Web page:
How I Used Lucidchart for Event Planning
Reading time: about 3 min
Posted by: Emily Keator
Mawridge. Mawridge is wot bwings us to Lucidchart tooday.
“The Princess Bride” references aside, wedding planning isn’t easy. It involves a great deal of coordination and organization across groups of people who sometimes aren’t even located in the same state.
Planning my own wedding in Utah was a significant effort, and Lucidchart proved invaluable as I could easily create a collaborative document. My officiant (flying in from Hawaii) could see the ceremony setup, my maids of honor (Florida and Ohio) could comment on layout and seating, and the venue coordinator (Utah) could see my plans as they updated without me driving an hour and a half. Below are some of the ways that Lucidchart helped me coordinate the day—and that might help you with any event you find yourself planning.
RELATED: See additional tips and templates for event planning.
One of the simplest yet most valuable offerings on Lucidchart for event planners is the floor plan shape library. Each shape is set up to scale, so you can easily map out the basic floor plans of your venue and any additional rooms for your caterer and event rental deliveries, complete with doors, windows, and stairs. Use our floor plan creator to scale and mark other important pieces (outlets, projector screens, etc.) so that you can then turn basic shapes into your tables and chairs and digitally play with the layout.
Layers and hotspots
Sometimes, you might want to present a few different options or to include other pieces that don’t naturally fit on most floor plans—a second-floor loft space or ceiling decor, for instance. In Lucidchart, you can use layers to show how the decor should hang from the ceiling or how the flow of the decor or party should move into the loft space. I even used a layer to map out the rough arrangement of the decor on the tables, as a reference option. Use hotspots, which function like hyperlinks, to create clickable areas on your diagram that will turn the layers on and off, or even link out to your Pinterest inspiration page so the catering staff knows how you want the arrangement to look.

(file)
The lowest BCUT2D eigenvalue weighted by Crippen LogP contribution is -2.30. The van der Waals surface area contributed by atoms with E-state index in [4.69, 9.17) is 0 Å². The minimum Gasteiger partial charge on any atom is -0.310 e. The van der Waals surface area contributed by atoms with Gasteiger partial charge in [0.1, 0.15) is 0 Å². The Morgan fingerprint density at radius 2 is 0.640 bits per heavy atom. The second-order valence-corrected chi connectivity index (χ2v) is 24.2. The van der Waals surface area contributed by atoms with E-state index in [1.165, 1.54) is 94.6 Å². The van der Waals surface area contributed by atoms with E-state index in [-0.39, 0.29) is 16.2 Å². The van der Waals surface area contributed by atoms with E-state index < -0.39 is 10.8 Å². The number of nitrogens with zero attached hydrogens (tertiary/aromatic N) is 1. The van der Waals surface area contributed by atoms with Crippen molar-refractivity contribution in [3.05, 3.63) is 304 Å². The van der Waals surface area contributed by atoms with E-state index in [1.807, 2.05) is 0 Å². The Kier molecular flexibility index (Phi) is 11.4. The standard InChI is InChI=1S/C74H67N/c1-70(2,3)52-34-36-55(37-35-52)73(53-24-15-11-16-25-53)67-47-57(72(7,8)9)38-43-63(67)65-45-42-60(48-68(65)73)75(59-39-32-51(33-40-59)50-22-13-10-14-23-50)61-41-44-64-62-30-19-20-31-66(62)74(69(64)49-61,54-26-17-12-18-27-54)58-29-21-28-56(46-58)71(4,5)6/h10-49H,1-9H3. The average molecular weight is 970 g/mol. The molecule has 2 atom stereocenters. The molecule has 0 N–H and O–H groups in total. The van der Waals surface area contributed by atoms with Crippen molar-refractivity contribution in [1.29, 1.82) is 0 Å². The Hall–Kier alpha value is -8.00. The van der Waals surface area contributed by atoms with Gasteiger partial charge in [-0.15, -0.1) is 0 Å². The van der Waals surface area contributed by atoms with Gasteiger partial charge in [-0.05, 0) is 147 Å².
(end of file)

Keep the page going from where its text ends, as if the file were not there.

Inevitably, seating charts and catering are a challenge—make things better by linking live data to your Lucidchart diagram. Data linking allows you to pull in your spreadsheet of guests, and link each person to a seat at the table complete with their choice between chicken and fish. Update your spreadsheet, and Lucidchart updates, too! Consider creating a conditional formatting rule that highlights which guests have allergies that the caterer needs to be aware of, and share the data-linked chart with your caterer ahead of time.
Have all those pastel sticky notes on your old science fair board lost their stick yet from rearranging them so much? Import your list of guests into Smart Containers, and easily move them into different categories, such as “Not Responded,” “Maybe,” “Attending,” and “Not Attending.” You can also group them by other aspects, like “Chicken” or “Fish,” or perhaps “Allowed to Toast” and “Under No Circumstances Should Be Given A Microphone.”
See more, do more, and know more about your event with Lucidchart.
About the author
Emily Keator works with advanced technical demos, professional services, and security as a Solutions Engineer II at Lucid. Her background is in genetic research and web development, and she will talk for hours with any willing victim about science or British history, so long as they do not interrupt her when she's reading.
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